While luxury brands continue to court Chinese millennials, the nation’s Generation Z population is coming of age with their own set of tastes and priorities that retailers and marketers need to keep in mind.
Not only do Gen Z Chinese affluents differ from their older counterparts, but they also have different priorities than their parents and grandparents. Despite a reputation of being entitled and self-absorbed, a recent survey from Agility Research found high-spending Chinese youth to be self-aware with a special appreciation for luxury.
“[Generation Z] is a very important group in China as they are born rich and have a lot of disposable income to spend,” said Amrita Banta, managing director at Agility Research & Strategy, Singapore. “They have grown up in a world surrounded by luxury and are very comfortable consuming luxury brands.
“In fact, they call themselves the moonlight clan, meaning they are free spenders who empty their wallets every month,” she said. For this report, Agility interviewed 100 Chinese affluents born between 1995 and 2000.
When asked to describe themselves, respondents used terms such as “independent,” “brave,” “lonely” and “passionate.” They also acknowledged the privileges associated with the financial security provided by their families, especially as they have grown up in a more economically stable era than millennials.
More than half of the Gen Zers surveyed do not consider luxury as needing to be material, which points to their interest in traveling abroad.
The majority of affluent Gen Zers have traveled abroad within the last two years. Eighty-one percent of respondents said exploring new cities was their main priority, followed with 61 percent showing an interest in exploring new natural environments.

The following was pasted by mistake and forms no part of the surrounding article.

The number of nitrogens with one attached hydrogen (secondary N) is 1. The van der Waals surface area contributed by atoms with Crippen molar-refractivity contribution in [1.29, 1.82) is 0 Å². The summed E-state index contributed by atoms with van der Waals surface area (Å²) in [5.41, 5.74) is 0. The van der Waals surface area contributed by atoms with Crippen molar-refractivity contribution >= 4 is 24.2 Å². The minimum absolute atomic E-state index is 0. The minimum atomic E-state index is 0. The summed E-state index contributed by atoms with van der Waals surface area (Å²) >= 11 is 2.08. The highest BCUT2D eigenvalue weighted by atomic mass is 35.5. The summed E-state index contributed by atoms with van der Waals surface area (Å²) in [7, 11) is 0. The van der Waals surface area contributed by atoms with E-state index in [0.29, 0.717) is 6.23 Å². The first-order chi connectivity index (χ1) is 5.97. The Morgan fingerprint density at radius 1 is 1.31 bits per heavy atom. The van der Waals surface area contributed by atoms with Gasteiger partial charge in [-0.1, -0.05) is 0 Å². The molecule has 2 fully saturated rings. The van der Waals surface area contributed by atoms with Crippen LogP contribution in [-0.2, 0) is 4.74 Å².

Chinese travelers born after 1990 are spending 80 percent more on travel than last year, according to a study from Hotels.com. They also spend more than a third of their income on travel, 36 percent, compared to 28 percent for Chinese travelers overall
In China, Gen Zers also rely on their smartphones to get around the Great Firewall to access social media and international news. Chinese social media apps are also an important way for luxury brands to reach younger affluents.
Earlier this month, fashion label Michael Kors launched its first full store on popular Chinese social media application WeChat in an effort to reach more Chinese consumers.
The boutique functions as a kind of mini-app within the larger WeChat platform. Using this model, Michael Kors is one of the first luxury brands to have its own full-fledged store with complete control on one of the most widely used social media platforms in China.
When it comes to shopping, however, the majority of Gen Z consumers still do most of their shopping in stores as opposed to online. They especially appreciate learning more about the craftsmanship behind luxury items directly from store assistants. Luxury brands that resonate among young Chinese affluents include classic brands such as Chanel and Dior, as well as more understated labels including Chloé and Givenchy. Gucci, which has seen a resurgence stateside, was more polarizing among Chinese Gen Zers for becoming flamboyant.
Other retail research has found various ways that Generation Z consumers differ from millennials when it comes to their shopping habits. According to InMarket’s report “From Gen Z to Boomers: Ranking Businesses Based on Generational Foot Traffic,” American Gen Z customers frequent luxury retailers more often than millennials, who prefer discount brands.
Despite their relative lack of wealth due to their age, Gen Z is more likely to engage with luxury brands than their older counterparts. Gen Z has also grown up on social media more so than any other generation, coloring their perception of how luxury can be used in presenting a certain lifestyle.
Around half of Gen Z shoppers use Facebook, Instagram and Snapchat every day. These digital natives bring this connected mindset to shopping, tapping into their social networks for help making purchasing decisions. At this point in their lives, Gen Z consumers are forming their opinions of retailers, and they are open to experimentation. Eight in 10 seek out new stores, and their loyalty is up for grabs.
“This is a group that goes into depth when they discover and explore luxury brands,” Ms. Banta said. “They do extensive research and appreciate brands that take time to craft their products and offerings,” she said. “They also respect brands that stay true to themselves and do not blindly follow trends.”
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